There were multiple opportunities for really good looks at the rim in this sequence, but Young didn’t touch the ball. Those plays are the ones that truly motivate big men to sprint every time down the floor.
On Friday, I compared rewarding a big man that’s the first one down the floor with a pass for a bucket to giving your dog a treat for good behavior. It is the positive reinforcement that encourages them and gives them incentive keep completing that task.
A big man that can run puts a lot of pressure on the defense and can do wonders to further open up lanes for the guards and wings to shoot or attack the rim. Just ask Jameel McKay.
This is such a small thing to be writing about, but Iowa State really has struggled early this season with setting screens. It isn’t only on their high ball-screen sets, but in general.
On this play, Holden needs to come set with some distance between him and the player guarding Morris at the top of the key. That allows Morris to guide that player into the screen rather than Holden being the one to make initial contact.
Instead, Holden makes the first contact resulting in his second foul of the game. This is such a small thing, but improvement in screen setting could open up a lot of stuff for Iowa State’s offense.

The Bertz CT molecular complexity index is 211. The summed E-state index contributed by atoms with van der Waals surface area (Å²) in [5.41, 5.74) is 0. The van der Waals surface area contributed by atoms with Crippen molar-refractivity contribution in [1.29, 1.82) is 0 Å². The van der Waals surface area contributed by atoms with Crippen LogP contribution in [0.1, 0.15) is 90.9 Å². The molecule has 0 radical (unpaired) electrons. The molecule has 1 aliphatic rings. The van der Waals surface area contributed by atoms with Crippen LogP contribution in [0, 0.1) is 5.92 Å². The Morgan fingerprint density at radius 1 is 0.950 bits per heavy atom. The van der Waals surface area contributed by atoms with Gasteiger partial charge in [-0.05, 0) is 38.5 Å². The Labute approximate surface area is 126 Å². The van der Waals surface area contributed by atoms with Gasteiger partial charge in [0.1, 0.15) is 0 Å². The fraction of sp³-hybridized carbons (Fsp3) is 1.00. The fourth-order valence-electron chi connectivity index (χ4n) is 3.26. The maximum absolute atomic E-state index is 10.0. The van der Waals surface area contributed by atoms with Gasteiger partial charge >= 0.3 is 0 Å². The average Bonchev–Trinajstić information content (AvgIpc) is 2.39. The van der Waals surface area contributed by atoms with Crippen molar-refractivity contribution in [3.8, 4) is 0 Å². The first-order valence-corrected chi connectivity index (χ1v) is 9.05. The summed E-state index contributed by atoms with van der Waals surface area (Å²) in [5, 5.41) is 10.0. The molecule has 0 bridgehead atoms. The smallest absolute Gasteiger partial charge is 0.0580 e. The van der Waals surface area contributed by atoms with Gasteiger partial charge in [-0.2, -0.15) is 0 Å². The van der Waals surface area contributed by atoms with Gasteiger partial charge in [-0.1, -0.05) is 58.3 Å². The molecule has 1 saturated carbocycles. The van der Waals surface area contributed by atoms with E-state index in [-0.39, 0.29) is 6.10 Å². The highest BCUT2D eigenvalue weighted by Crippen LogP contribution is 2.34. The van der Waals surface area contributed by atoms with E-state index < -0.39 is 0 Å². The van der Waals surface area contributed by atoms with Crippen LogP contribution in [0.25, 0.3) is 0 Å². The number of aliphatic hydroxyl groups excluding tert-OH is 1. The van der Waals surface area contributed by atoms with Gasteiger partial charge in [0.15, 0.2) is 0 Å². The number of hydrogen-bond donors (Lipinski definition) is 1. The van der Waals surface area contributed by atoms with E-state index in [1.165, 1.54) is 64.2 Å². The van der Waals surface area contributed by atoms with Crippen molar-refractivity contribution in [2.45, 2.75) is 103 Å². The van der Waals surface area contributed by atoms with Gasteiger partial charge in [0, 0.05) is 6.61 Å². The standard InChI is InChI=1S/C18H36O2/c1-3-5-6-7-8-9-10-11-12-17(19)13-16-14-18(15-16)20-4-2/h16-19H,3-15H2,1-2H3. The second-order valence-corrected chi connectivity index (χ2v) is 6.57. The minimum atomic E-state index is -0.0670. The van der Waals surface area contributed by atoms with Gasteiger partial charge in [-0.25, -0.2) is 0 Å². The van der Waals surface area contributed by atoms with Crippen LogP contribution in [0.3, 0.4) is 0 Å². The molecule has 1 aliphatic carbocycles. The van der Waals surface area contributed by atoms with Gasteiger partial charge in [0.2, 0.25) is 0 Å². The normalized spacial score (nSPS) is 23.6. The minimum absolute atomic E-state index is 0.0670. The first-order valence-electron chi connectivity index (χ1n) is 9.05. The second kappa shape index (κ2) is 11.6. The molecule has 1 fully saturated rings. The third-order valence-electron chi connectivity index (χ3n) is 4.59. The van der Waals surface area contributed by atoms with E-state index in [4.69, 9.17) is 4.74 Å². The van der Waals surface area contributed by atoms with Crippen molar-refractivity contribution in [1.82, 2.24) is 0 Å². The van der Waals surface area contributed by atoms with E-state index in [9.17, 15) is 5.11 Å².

Another nit-picky thing on that play, Morris needs to be just a bit more patient waiting for Holden to come set rather than creeping forward. Even if it was only a few steps, they made coming set for the screen a little more of a moving target for Holden as he ran to the top of the key.
My last play for now is the one that resulted in Holden’s first foul…
Iowa State is able to play pretty good first shot defense on this possession and force Iowa into shooting a contested 3-pointer. Once the shot is up, Burton fails to make contact with his man then doesn’t go hard after the ball before his man flies in to grab the rebound.
The play results in Holden picking up his first unnecessary foul of the game. This play would’ve ended completely different if Burton had just made contact with his guy rather than running straight towards the hoop and turning his back.
If there is a plus side to any of these mistakes, it is that a lot of them are correctable. There’s still 20-plus games left in the season and the Cyclones have some time to focus on themselves this week.
If you want more analysis of the film from this game, check out this week’s episode of CFTV-LIVE.